Gaddafi scandal highlights funding trap for EU universities
A donation of €1.78 million from the Gaddafi family and a PhD granted to one of the Libyan dictator's sons has put the London School of Economics in a pickle, just as a fresh study on EU universities highlights the problems of dwindling public funds for education.
The London School of Economics, one of the top-ranking universities in Europe, on Monday (21 February) acknowledged it had received a gift of €1.78 million from the Gaddafi International Charity and Development Foundation, chaired by Saif al Islam, one of the Libyan dictator's seven sons and a former graduate.
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The university also admitted it had "delivered executive education programmes to Libyan officials", but said it had now decided to sever all those links "in view of the highly distressing news" about hundreds of protesters killed by armed forces.
"The school intends to continue its work on democratisation in north Africa funded from other sources unrelated to the Libyan authorities," it said in a statement published on its website.
Seen as one of the 'reformists' in the Gaddafi clan, Saif al Islam had spent four years at the LSE researching his PhD entitled "The Role of Civil Society in the Democratisation of Global Governance Institutions: From Soft Power to Collective Decision Making?"
But in a speech broadcast on Sunday on public television, the LSE graduate threatened demonstrators with "rivers of blood" and called them Western agents and drug addicts, warning about civil war, an Islamist take-over and the splitting of the country into a petro-rich east and a poor west.
One of his LSE mentors, David Held, a professor of political science, on Monday also dissociated himself from his former student.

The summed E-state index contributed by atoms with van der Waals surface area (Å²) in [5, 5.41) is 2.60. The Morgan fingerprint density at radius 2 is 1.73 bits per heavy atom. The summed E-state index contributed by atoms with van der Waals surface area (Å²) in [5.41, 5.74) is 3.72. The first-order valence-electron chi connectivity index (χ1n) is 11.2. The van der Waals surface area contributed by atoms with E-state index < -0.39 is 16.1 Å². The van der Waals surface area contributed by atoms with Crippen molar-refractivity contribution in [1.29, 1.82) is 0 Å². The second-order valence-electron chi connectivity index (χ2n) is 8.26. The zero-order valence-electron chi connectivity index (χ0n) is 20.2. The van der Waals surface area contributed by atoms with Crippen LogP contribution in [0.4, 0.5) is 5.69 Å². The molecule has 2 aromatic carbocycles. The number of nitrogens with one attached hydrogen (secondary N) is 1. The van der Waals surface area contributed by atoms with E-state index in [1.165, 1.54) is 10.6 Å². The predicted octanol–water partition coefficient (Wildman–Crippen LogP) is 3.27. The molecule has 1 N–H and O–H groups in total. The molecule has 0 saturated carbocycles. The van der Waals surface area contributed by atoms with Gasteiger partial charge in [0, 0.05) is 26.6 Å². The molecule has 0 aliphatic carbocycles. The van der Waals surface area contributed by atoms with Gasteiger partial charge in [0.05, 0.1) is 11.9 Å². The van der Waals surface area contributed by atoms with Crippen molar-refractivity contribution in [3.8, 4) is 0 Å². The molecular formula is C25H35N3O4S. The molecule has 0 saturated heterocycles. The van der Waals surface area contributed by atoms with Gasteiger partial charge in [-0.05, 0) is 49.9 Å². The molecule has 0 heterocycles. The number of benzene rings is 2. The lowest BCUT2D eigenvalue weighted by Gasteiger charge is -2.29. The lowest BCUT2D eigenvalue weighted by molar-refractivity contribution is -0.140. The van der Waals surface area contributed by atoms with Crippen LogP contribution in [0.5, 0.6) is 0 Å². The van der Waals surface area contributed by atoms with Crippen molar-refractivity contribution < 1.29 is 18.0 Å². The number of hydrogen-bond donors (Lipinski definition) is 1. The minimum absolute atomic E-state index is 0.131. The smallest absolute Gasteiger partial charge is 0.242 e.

"My support for Saif al Islam Gaddafi was always conditional on him resolving the dilemma that he faced in a progressive and democratic direction. The speech last night makes it abundantly clear that his commitment to transforming his country has been overwhelmed by the crisis he finds himself in. He tragically, but fatefully, made the wrong judgement," the professor said in an emailed statement
Meanwhile, a report published Tuesday by the European University Association stresses the need for maintaining public funding for the bloc's 5,000-or-so universities.
The study reveals that "additional funding sources cannot replace sufficient public funding", as the latter accounts on average for 73 percent of the university budget.
"Philanthropic funding" of the type LSE received in the Gaddafi case accounts on average for about 4.5 percent of the total university funding, while tuition fees, business contracts and international grants can make up for the rest of the budget.
Among the 150 universities surveyed over the past two years, more than half expected public funding to fall, while only 30 percent believed it will remain stable. Almost half of the respondents said non-public funding was likely to increase.
LSE itself last year was playing with the idea of going completely private and thus being able to generate more income from higher tuition fees.
In the Netherlands, shrinking university budgets and pressure to find alternative sources of income has seen Dutch professors and students take to the streets in January. The new government has proposed changes which would see students in the Netherlands take longer to graduate potentially paying an extra €3,000 per year in fees.
More to the east, university professors in Romania are baffled by a snap decision of their government to send into retirement hundreds of them the moment they meet the pension age, without being able to finish their classes and close the academic year.
The government decree "was written hastily, without consulting social partners and will cause chaos in the current academic year," an open letter by the university trade union Alma Mater from 14 February reads.